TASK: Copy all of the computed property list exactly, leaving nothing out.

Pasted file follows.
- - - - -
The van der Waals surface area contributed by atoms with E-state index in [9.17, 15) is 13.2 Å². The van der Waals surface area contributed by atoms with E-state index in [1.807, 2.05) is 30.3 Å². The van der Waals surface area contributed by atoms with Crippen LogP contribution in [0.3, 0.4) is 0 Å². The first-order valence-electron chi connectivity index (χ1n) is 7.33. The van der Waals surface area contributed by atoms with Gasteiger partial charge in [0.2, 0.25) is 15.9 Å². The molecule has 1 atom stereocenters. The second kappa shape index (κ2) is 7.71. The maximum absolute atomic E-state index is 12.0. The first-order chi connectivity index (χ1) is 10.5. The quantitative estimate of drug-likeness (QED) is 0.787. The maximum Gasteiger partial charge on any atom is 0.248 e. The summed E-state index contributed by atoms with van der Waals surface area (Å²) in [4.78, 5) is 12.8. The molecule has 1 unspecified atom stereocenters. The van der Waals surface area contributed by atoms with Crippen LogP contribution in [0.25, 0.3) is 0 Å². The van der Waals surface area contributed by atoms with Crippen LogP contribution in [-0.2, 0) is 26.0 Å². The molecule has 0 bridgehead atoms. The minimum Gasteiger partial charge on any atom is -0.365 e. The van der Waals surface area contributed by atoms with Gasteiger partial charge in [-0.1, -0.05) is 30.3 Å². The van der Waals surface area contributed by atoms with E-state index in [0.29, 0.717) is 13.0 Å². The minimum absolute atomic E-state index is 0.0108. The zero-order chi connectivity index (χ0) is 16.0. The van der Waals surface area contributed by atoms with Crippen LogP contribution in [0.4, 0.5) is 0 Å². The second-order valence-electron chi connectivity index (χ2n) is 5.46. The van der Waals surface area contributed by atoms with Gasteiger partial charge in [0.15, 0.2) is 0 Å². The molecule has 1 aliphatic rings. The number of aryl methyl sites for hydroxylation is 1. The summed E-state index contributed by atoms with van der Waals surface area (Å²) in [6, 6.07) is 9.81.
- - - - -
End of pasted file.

The van der Waals surface area contributed by atoms with E-state index in [9.17, 15) is 13.2 Å². The van der Waals surface area contributed by atoms with E-state index in [1.807, 2.05) is 30.3 Å². The van der Waals surface area contributed by atoms with Crippen LogP contribution in [0.3, 0.4) is 0 Å². The first-order valence-electron chi connectivity index (χ1n) is 7.33. The van der Waals surface area contributed by atoms with Gasteiger partial charge in [0.2, 0.25) is 15.9 Å². The molecule has 1 atom stereocenters. The second kappa shape index (κ2) is 7.71. The maximum absolute atomic E-state index is 12.0. The first-order chi connectivity index (χ1) is 10.5. The quantitative estimate of drug-likeness (QED) is 0.787. The maximum Gasteiger partial charge on any atom is 0.248 e. The summed E-state index contributed by atoms with van der Waals surface area (Å²) in [4.78, 5) is 12.8. The molecule has 1 unspecified atom stereocenters. The van der Waals surface area contributed by atoms with Crippen LogP contribution in [0.25, 0.3) is 0 Å². The van der Waals surface area contributed by atoms with Crippen LogP contribution in [-0.2, 0) is 26.0 Å². The molecule has 0 bridgehead atoms. The minimum Gasteiger partial charge on any atom is -0.365 e. The van der Waals surface area contributed by atoms with Gasteiger partial charge in [-0.1, -0.05) is 30.3 Å². The van der Waals surface area contributed by atoms with E-state index in [0.29, 0.717) is 13.0 Å². The minimum absolute atomic E-state index is 0.0108. The zero-order chi connectivity index (χ0) is 16.0. The van der Waals surface area contributed by atoms with Crippen LogP contribution in [0.4, 0.5) is 0 Å². The second-order valence-electron chi connectivity index (χ2n) is 5.46. The van der Waals surface area contributed by atoms with Gasteiger partial charge in [0.15, 0.2) is 0 Å². The molecule has 1 aliphatic rings. The number of aryl methyl sites for hydroxylation is 1. The summed E-state index contributed by atoms with van der Waals surface area (Å²) in [6, 6.07) is 9.81.